Galina Pokhmelkina and Maxim Ieligulashvili describe from the Ukrainian and Russian perspective, while their countries are in turmoil / conflict; they were engaged in building platforms and imaginary bridges for the gaps and the silences, while weapons spoke in the open conflict regions. They show different approaches, how to (re)start dialogue, in direct dialogue forms and/or through art, as we say in Central Europe - many roads lead us to Rome!
While Maxim Ieligulashvili states the art approaches can open up for peace building, he reflects about its positive and negative impacts. Borislava Manojlovic describes the pedagogic reasoning for a special approach, as learning processes for reaching inner motivation have more success building on self experience and insights rather than objective information oriented teaching methods. – two very valuable contributions for understanding the novel approaches used nowadays in peace trainings.
While Roland Wilson`s article calls for a deeper understanding of the use of mediation and recognizing power games within societies, Wilfried Graf and Gudrun Kramer expand mediation approaches to a special way of narrating their inner motives and shared understandings of their reference groups and history. They emphasize the long, long roads towards peace and the many shades that help coming back and walking in that direction. According to Graf and Kramer, touching and respecting each other´s personal needs seems to be the golden road towards daring to dialogue again and often indicate a kind of breakthrough.
Galina Pokhmelkina explains the method “diapraxis” a way how to lead heated debates even in the times while armed conflicts are still virulent. She is convinced that many dialogues organized parallel to fights can prepare peace talks and make the societies be prepared to accept peace talks. “Diapraxis” becomes an important tool for minimizing further escalations within societies, even though it looks like little can be done.
Andrii Gusiev´s article helps us understand that no matter how the circumstances are in the country, there is a civil movement that is interested in dialogue. The mediation movement in Ukraine has managed to implement mediation as a professional tool and also develop its professional status within the last years- congratulations!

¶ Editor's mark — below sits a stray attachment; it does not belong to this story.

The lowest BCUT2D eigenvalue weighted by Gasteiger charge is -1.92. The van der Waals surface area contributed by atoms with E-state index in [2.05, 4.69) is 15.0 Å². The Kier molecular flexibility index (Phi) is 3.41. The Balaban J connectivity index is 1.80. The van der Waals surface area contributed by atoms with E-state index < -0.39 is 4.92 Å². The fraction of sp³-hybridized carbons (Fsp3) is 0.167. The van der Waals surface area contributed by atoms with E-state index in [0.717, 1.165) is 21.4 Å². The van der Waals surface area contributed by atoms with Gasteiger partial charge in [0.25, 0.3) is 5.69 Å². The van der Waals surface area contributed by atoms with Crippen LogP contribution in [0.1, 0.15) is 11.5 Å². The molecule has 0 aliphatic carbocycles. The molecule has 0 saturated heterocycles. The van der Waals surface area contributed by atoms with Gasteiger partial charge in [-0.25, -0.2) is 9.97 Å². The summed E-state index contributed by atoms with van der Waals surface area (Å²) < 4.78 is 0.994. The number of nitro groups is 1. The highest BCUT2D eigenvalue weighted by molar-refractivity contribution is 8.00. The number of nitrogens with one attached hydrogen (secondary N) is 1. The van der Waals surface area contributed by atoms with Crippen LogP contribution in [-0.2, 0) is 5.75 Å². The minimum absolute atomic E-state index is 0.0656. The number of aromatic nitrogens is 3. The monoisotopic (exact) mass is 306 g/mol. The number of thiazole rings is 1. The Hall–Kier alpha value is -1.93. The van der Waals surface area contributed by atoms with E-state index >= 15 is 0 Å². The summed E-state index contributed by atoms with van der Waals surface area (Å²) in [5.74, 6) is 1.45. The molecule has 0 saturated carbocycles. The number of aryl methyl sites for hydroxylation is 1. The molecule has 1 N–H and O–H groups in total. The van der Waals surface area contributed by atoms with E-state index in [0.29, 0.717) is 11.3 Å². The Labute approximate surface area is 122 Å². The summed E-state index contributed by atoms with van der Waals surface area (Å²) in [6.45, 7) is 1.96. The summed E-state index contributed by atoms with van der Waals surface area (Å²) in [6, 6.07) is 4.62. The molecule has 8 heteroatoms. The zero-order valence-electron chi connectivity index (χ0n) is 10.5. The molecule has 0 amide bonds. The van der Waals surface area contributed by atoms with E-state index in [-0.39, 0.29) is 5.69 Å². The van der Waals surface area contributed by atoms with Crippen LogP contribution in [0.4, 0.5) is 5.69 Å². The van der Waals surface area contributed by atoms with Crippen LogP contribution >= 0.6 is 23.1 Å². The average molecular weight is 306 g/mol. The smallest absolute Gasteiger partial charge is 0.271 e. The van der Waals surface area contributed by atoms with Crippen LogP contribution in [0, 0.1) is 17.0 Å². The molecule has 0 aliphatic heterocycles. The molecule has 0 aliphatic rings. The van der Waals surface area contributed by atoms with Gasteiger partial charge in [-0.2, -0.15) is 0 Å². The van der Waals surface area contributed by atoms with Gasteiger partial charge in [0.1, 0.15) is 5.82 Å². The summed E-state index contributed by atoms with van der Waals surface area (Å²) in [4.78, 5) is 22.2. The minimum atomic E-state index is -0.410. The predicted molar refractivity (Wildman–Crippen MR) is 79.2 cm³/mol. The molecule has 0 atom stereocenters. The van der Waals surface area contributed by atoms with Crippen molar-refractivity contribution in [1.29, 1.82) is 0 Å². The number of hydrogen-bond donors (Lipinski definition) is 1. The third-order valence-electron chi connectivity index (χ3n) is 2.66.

Anne Isabel Kraus and Tatiana Kyselova show us how one could conduct researching the dialogues in turmoil times, as we already have seen the research position of Kramer and Graf has shown to be a helpful further contribution for moving the involved parties see a wider picture of the situation they are trapped in.
And if one wants to go further in professionalizing his/her interest, Stela Shiroka has a fantastic collection of useful tools to improve one´s skills and knowledge, while also calling for the way the online tools should expand.
When CPPB training was first beginning in the 50s and 60s, training was normally developed by a single trainer or sometimes 2 to 3 trainers working in a team. Training ‘methods’ were often top-down and lecture based, as many ‘trainers’ themselves came principally from academic backgrounds. Today the role of trainers has evolved, diversified and, to a certain extent, professionalized. There are still many programmes characterized by ‘top down’ lecture-based presentation and delivery, but at the front of the field training methods are increasingly practical, experiential, operational, and are aimed to improve participants´ competencies for performance in the field. The role of those involved in ‘development’ and ‘design’ of training has also expanded. Today rather than just single trainers inputting from their experience and approach, entire training support teams exist (amongst larger training organisations), while consortia of organisations, universities, training institutions and other stakeholders are increasingly collaborating to improve the quality of curricula, approaches and methodologies for CPPB training.
Ever since the beginning of the intentional provision of conflict prevention and peacebuilding training, the field has experienced an evolution with respect to the different formulae of training and training infrastructure. An important step in this evolution, as identified above, has been the creation in many training centres and staff colleagues of Training Units or Departments.
The issue is a small bite of what you can get in the www.peacetraining.eu platform: a platform that unites the peace training institutes, peace trainers and gives a lot of information for professional peace training standards. It has much information on helping peace processes and sustainable interest in each other and tolerance for each other. It has been the product of a two-year Horizon 2020 project, with the intention to form an overview and a shaping of the European Way of Peace Training. The consortium members believe, they have reached the goal.
Vienna, May 2018
Consortium member of peacetraining.eu
Diesen Artikel zitieren als: Gerda Mehta: About peactraining.eu. Zeitschrift für Beratungs- und Managementwissenschaften, 4, 6–8.